ODR Forum, cont.

These are the notes from my opening remarks at the standards panel last Tuesday in Paris:

To set the frame for our discussion today, let me start with a few words about what I see as two “branches” of ODR – Wholesale ODR and Retail ODR.

By using the term wholesale and retail I am not referring to the dollar amounts involved in the ODR transactions. Rather, I am referring to the numbers of cases handled by ODR technology, and the dependence on algorithms to drive wholesale ODR.

Wholesale ODR can be most easily seen as the e-commerce platforms that handle millions of cases per year (eBay – at least 60 million per year, Ali Baba – over 100 million cases per year), and in the rapidly emerging online court systems like the one Tyler Technologies wants to build using Modria. There are so many cases that it is imperative that algorithms are developed to handle cases without the intervention of human mediators.

Retail ODR can be thought of as the kind of work I have done with the NMB. We may only have 60-80 mediation cases open at one time, and we may do only 5000 or so arbitrations every year, but the dollar figures can be large, and the need for individualized attention to the parties and the issues is pressing. For example, there is a case going on now in mediation with the potential, if a consensual agreement is not reached, to have an economic impact on the US economy of up to 1.5 billion dollars per day. So, again, wholesale and retail in this context are not about dollars and cents, but about case throughput and the need for smart systems.

In the past it has been difficult to get ADR practitioners to accept strongly enforceable standards or rules. There are standards and model rules, and they can be encouraged and enforced to some degree, but the wider ADR community has traditionally seen strong standards of conduct as a force working against creativity in the field. This may be changing a bit with the graduation of masses of dispute resolution students from universities, many of whom want their credentials to mean something more than a 40 hour court-approved mediation course.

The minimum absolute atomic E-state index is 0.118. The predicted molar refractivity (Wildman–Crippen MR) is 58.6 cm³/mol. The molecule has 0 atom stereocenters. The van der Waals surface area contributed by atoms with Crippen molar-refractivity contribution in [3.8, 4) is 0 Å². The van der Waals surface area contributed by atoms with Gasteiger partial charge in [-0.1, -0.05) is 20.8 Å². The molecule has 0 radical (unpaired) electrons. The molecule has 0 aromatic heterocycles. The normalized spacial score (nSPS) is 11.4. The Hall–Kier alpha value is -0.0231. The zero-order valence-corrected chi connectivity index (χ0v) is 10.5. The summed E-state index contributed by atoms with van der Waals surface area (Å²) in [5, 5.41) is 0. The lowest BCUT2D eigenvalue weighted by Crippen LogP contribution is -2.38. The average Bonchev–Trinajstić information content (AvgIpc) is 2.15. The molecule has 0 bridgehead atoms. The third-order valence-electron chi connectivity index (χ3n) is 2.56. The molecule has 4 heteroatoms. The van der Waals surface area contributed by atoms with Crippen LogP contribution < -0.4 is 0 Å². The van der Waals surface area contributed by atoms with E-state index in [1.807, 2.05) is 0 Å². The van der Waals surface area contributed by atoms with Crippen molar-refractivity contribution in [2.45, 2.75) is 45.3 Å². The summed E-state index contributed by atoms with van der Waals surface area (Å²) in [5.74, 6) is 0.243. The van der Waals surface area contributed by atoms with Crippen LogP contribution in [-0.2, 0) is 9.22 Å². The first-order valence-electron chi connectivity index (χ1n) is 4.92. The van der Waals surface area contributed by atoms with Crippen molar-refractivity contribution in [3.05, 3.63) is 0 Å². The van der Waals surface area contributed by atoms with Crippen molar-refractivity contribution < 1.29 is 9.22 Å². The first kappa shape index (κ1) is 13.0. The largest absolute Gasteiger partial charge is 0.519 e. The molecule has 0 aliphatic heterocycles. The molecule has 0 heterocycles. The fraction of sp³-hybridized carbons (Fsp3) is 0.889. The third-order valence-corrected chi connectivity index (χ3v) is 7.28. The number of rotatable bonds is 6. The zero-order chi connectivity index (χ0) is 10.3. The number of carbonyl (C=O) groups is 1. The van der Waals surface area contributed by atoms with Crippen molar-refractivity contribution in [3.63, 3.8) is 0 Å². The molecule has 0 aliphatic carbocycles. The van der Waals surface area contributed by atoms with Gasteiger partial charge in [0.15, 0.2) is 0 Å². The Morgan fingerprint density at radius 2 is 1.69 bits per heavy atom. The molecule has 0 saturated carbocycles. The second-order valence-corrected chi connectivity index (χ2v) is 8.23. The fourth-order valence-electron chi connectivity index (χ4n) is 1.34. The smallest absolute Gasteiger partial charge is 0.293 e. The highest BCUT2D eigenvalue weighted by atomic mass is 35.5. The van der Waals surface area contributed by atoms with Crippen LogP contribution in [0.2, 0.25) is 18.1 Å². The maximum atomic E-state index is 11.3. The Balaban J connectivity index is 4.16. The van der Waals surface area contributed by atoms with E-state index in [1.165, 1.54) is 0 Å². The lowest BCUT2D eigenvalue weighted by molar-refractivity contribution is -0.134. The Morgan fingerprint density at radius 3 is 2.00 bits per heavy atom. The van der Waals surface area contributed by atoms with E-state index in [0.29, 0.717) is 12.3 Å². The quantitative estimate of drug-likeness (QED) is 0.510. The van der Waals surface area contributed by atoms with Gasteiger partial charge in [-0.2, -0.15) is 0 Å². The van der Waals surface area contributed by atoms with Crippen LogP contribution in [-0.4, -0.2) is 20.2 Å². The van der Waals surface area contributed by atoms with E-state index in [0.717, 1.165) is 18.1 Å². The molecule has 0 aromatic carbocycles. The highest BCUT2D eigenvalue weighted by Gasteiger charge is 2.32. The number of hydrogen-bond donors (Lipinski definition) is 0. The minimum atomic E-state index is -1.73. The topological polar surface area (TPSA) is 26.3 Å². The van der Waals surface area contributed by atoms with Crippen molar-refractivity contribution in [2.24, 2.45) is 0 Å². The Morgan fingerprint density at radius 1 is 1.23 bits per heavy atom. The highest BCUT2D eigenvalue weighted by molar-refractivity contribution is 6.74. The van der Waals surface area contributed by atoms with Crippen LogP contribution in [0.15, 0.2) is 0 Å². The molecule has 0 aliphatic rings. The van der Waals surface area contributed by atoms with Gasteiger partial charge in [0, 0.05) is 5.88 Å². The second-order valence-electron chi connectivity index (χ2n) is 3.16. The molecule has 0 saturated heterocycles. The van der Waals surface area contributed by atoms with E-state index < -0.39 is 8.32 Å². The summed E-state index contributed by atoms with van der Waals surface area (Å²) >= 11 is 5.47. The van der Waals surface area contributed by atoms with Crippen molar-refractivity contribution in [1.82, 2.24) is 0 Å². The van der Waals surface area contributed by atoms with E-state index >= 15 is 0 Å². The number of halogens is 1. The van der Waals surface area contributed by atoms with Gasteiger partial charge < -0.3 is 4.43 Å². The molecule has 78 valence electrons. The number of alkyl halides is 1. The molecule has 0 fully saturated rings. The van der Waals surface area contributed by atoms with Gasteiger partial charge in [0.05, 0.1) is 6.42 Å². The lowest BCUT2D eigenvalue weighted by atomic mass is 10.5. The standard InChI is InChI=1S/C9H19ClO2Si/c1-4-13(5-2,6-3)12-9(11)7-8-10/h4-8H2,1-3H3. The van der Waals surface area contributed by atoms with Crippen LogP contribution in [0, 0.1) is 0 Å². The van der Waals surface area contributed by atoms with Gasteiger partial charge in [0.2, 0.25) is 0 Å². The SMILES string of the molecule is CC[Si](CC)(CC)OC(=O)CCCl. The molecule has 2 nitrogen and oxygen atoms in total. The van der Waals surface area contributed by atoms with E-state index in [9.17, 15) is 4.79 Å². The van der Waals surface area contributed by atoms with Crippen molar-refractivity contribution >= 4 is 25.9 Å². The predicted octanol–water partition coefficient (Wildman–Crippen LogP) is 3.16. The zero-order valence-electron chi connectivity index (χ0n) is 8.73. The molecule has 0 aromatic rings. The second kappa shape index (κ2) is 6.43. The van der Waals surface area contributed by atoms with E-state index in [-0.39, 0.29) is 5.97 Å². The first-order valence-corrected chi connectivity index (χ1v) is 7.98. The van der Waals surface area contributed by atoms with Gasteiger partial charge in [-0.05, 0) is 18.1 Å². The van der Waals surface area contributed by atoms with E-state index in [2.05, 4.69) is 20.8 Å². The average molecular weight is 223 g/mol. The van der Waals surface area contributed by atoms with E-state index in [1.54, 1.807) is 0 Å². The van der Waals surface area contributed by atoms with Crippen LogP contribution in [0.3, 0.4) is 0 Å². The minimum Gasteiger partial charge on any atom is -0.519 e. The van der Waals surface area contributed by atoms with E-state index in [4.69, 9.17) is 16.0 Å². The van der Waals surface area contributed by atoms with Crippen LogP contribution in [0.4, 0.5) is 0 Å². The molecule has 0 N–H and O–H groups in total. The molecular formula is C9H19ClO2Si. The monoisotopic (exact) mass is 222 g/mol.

Standards have an entirely different footing in the wholesale world. There, it is much easier to get consensus about the need for strong standards, and perhaps even certification and accreditation. Why? I think because of four reasons.

1 – The raw number of people affected by wholesale systems is huge, and the resultant impact can be equally huge.

2 – Wholesale systems are driven by algorithms, and it is much easier to talk about binding rules for fourth party systems than it is for human third parties.

3 – The fear that designers and coders will build bias into their systems, intentionally or unintentionally. Alma Abdul-Hadi Jadallah and I wrote about this in a general sense for the 2005 Cairo ODR Forum.

4 – The nature of algorithms, particularly learning systems that move toward a singularity (the ability of code to itself write code), are perceived as potentially dangerous or harmful. The latest edition of the Administrative Law Journal in the US has an article arguing that the nature of algorithms makes it desirable to create a regulatory agency to oversee and control algorithm development and deployment. (The article is called “An FDA for Algorithms.”)

While fourth party development and algorithms may be not urgent matters for Retail ODR, there is one area in which I think there will be some crossover, and where algorithm development may soon impact, for good or bad, depending on your point of view, Retail ODR providers. That area involves Big Data and the algorithms that can mine information from data provided by practitioners. The third parties alone may have retail practices, but all of their data taken together can be mined for patterns, hidden meanings, suggested outcomes, etc.

But, for now, the essential difference between Wholesale ODR and Retail ODR in terms of standards is that Wholesale ODR standards seem aimed to address what the system should do, while Retail ODR standards seem to address what the human third party should be expected to do.

Why have standards in the first place? I think because whether we are talking about fourth parties or third parties, interveners should have a good idea of how they should behave, and those in conflict whom we serve deserve a solid understanding of how the intervening parties will and should behave.